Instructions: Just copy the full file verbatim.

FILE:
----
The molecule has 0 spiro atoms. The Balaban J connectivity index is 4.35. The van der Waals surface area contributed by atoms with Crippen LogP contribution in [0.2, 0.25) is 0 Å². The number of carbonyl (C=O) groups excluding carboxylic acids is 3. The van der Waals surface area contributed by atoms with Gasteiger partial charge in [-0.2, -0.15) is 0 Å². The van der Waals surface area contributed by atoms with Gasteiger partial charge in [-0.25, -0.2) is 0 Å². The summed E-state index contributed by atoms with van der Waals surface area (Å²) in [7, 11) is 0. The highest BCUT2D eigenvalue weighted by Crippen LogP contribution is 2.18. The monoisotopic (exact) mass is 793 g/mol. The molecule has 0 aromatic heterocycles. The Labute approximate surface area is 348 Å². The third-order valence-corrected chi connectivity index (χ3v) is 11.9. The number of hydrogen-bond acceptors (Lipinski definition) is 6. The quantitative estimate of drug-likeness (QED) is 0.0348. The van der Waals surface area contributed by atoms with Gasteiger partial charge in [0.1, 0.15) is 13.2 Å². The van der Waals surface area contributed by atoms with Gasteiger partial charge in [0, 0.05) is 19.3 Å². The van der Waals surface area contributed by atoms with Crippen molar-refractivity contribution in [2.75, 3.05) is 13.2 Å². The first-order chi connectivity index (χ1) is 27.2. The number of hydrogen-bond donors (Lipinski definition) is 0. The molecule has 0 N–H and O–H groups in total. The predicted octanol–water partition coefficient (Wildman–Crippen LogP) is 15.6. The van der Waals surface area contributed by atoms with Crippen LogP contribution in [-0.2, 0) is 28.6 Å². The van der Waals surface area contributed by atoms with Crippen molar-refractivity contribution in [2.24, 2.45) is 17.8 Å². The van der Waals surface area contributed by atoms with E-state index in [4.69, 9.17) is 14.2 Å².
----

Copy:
The molecule has 0 spiro atoms. The Balaban J connectivity index is 4.35. The van der Waals surface area contributed by atoms with Crippen LogP contribution in [0.2, 0.25) is 0 Å². The number of carbonyl (C=O) groups excluding carboxylic acids is 3. The van der Waals surface area contributed by atoms with Gasteiger partial charge in [-0.2, -0.15) is 0 Å². The van der Waals surface area contributed by atoms with Gasteiger partial charge in [-0.25, -0.2) is 0 Å². The summed E-state index contributed by atoms with van der Waals surface area (Å²) in [7, 11) is 0. The highest BCUT2D eigenvalue weighted by Crippen LogP contribution is 2.18. The monoisotopic (exact) mass is 793 g/mol. The molecule has 0 aromatic heterocycles. The Labute approximate surface area is 348 Å². The third-order valence-corrected chi connectivity index (χ3v) is 11.9. The number of hydrogen-bond acceptors (Lipinski definition) is 6. The quantitative estimate of drug-likeness (QED) is 0.0348. The van der Waals surface area contributed by atoms with Gasteiger partial charge in [0.1, 0.15) is 13.2 Å². The van der Waals surface area contributed by atoms with Gasteiger partial charge in [0, 0.05) is 19.3 Å². The van der Waals surface area contributed by atoms with Crippen molar-refractivity contribution in [2.75, 3.05) is 13.2 Å². The first-order chi connectivity index (χ1) is 27.2. The number of hydrogen-bond donors (Lipinski definition) is 0. The molecule has 0 N–H and O–H groups in total. The predicted octanol–water partition coefficient (Wildman–Crippen LogP) is 15.6. The van der Waals surface area contributed by atoms with Crippen LogP contribution in [-0.2, 0) is 28.6 Å². The van der Waals surface area contributed by atoms with Crippen molar-refractivity contribution in [2.24, 2.45) is 17.8 Å². The van der Waals surface area contributed by atoms with E-state index in [4.69, 9.17) is 14.2 Å².